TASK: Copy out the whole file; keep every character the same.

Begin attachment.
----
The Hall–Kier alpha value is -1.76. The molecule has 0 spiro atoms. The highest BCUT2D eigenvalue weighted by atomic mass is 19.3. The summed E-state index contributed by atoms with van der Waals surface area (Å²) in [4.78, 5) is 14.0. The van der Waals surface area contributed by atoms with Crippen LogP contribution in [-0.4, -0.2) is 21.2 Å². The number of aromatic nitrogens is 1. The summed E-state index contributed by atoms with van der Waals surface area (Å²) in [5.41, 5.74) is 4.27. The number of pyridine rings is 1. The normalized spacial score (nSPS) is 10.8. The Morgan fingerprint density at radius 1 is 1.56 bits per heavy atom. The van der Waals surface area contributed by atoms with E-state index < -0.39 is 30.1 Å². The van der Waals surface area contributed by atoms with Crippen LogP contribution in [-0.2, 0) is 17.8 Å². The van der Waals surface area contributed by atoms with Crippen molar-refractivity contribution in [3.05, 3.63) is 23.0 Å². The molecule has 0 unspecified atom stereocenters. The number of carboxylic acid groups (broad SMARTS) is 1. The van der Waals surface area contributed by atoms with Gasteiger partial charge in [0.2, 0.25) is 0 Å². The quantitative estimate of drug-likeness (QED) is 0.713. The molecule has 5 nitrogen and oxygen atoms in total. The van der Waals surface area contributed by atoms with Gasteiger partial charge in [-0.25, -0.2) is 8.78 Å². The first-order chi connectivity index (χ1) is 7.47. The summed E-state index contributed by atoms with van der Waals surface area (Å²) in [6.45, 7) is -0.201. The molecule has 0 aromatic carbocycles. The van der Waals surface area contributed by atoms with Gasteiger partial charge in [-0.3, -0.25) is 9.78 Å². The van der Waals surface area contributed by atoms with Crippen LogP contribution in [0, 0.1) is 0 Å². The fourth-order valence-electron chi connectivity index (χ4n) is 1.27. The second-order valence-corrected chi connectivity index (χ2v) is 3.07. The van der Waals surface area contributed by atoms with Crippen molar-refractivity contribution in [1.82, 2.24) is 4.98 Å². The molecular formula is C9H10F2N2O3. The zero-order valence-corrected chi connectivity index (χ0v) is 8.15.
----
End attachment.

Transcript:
The Hall–Kier alpha value is -1.76. The molecule has 0 spiro atoms. The highest BCUT2D eigenvalue weighted by atomic mass is 19.3. The summed E-state index contributed by atoms with van der Waals surface area (Å²) in [4.78, 5) is 14.0. The van der Waals surface area contributed by atoms with Crippen LogP contribution in [-0.4, -0.2) is 21.2 Å². The number of aromatic nitrogens is 1. The summed E-state index contributed by atoms with van der Waals surface area (Å²) in [5.41, 5.74) is 4.27. The number of pyridine rings is 1. The normalized spacial score (nSPS) is 10.8. The Morgan fingerprint density at radius 1 is 1.56 bits per heavy atom. The van der Waals surface area contributed by atoms with E-state index < -0.39 is 30.1 Å². The van der Waals surface area contributed by atoms with Crippen LogP contribution in [-0.2, 0) is 17.8 Å². The van der Waals surface area contributed by atoms with Crippen molar-refractivity contribution in [3.05, 3.63) is 23.0 Å². The molecule has 0 unspecified atom stereocenters. The number of carboxylic acid groups (broad SMARTS) is 1. The van der Waals surface area contributed by atoms with Gasteiger partial charge in [0.2, 0.25) is 0 Å². The quantitative estimate of drug-likeness (QED) is 0.713. The molecule has 5 nitrogen and oxygen atoms in total. The van der Waals surface area contributed by atoms with Gasteiger partial charge in [-0.25, -0.2) is 8.78 Å². The first-order chi connectivity index (χ1) is 7.47. The summed E-state index contributed by atoms with van der Waals surface area (Å²) in [6.45, 7) is -0.201. The molecule has 0 aromatic carbocycles. The van der Waals surface area contributed by atoms with Gasteiger partial charge in [-0.3, -0.25) is 9.78 Å². The van der Waals surface area contributed by atoms with Crippen LogP contribution in [0, 0.1) is 0 Å². The fourth-order valence-electron chi connectivity index (χ4n) is 1.27. The second-order valence-corrected chi connectivity index (χ2v) is 3.07. The van der Waals surface area contributed by atoms with Crippen molar-refractivity contribution in [1.82, 2.24) is 4.98 Å². The molecular formula is C9H10F2N2O3. The zero-order valence-corrected chi connectivity index (χ0v) is 8.15.